A late-night row between the top campaign staffer for Rep. TJ Cox (D–Fresno) and officials with the National Republican Congressional Committee over a fabricated tweet raised questions about misinformation on the social media platform.
It began Monday night when Amanda Sands, Cox’s campaign manager, tweeted out a purported screenshot of a tweet sent by President Donald Trump reading “California is going to Hell. Vote Trump!” which featured a notation that Cox’s opponent and predecessor, former Rep. David Valadao (R–Hanford), had retweeted it.
Valadao did no such thing, his campaign and D.C.-based GOP operatives quickly asserted.
There was a small problem: the image was missing Valadao’s middle initial “G” in the retweet segment.
Sands quickly came clean that her “Photoshop skills leave something to be desired” after NRCC spokeswoman Torunn Sinclair called for the tweet to be deleted and reported for abuse.
“TJ Cox has spent almost the entire campaign misleading voters about his unpaid taxes and lying about David’s record, so it isn’t surprising that his top staffer knowingly fabricated a tweet in David’s name in a deliberate attempt to mislead voters,” Valadao campaign manager Andrew Renteria told KGET in Bakersfield.
“This is a clear indication of the extent T.J. Cox and his aides will go to in order to win in November. The Central Valley has had enough of T.J.’s failed leadership and lies.”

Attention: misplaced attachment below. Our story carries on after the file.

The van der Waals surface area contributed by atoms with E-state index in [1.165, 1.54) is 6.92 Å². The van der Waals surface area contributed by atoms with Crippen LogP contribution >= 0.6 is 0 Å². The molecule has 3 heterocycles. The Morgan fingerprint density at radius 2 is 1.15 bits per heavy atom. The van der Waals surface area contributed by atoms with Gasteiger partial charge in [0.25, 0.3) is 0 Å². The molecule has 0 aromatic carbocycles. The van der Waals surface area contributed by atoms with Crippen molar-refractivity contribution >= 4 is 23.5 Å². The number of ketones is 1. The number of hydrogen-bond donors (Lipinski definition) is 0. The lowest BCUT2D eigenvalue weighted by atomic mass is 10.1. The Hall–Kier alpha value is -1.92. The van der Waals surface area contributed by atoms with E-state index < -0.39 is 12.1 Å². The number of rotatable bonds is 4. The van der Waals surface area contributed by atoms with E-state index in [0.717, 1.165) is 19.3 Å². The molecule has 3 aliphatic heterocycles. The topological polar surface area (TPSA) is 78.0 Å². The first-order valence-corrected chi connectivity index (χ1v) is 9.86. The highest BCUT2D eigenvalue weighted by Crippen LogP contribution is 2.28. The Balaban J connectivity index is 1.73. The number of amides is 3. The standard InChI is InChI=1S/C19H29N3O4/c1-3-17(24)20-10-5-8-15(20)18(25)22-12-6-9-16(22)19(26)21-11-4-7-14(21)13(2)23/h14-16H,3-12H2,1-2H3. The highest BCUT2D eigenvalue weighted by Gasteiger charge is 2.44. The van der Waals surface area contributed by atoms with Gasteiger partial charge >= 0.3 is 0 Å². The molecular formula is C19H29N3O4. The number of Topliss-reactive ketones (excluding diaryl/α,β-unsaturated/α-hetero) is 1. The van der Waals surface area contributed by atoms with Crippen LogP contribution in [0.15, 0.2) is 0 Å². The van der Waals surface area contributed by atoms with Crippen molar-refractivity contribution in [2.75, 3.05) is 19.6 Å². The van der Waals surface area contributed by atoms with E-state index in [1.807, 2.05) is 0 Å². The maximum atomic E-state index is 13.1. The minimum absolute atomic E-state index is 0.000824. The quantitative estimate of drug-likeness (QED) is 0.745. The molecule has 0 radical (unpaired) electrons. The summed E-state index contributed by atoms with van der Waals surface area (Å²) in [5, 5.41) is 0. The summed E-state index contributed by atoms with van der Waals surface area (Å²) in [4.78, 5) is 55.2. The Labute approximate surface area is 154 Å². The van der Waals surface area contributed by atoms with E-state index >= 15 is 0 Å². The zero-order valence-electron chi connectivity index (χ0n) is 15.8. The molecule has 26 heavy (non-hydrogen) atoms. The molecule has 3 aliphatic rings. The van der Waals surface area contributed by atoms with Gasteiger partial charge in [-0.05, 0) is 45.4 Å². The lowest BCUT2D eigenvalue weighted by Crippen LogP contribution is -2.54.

The back-and-forth between Sands and NRCC staffers, however, raised questions about Twitter’s policies regulating political speech for misinformation.
In June, the social media platform first marked a tweet from Trump’s account as containing manipulated media. The tweet in question featured doctored footage of a CNN viral video of two toddlers. The doctored version contained a chyron reading “Terrified todler [sic] runs away from racist baby.”
The company again applied the label to another Trump tweet in mid-September. The tweet contained a video of Vice President Joe Biden’s famous “Despacito” moment with the audio switched to N.W.A.’s “F*ck Tha Police.”
Reached for comment on Tuesday about manipulated media in the Cox-Valadao incident, Twitter spokeswoman Elizabeth Busby said the tweet from Sands was not in violation of Twitter’s rules and referred The Sun to the company’s manipulated media policy.
The policy balances three questions: First, is the content significantly and deceptively altered or fabricated? Second, is the content shared in a deceptive manner? And third, is the content likely to impact public safety or cause serious harm?
If two of the three questions result in an affirmative response, the company is likely to label or remove the content. If all three questions are affirmative, the company is likely to remove the content.
One of the guidelines in determining harm is voter suppression or intimidation.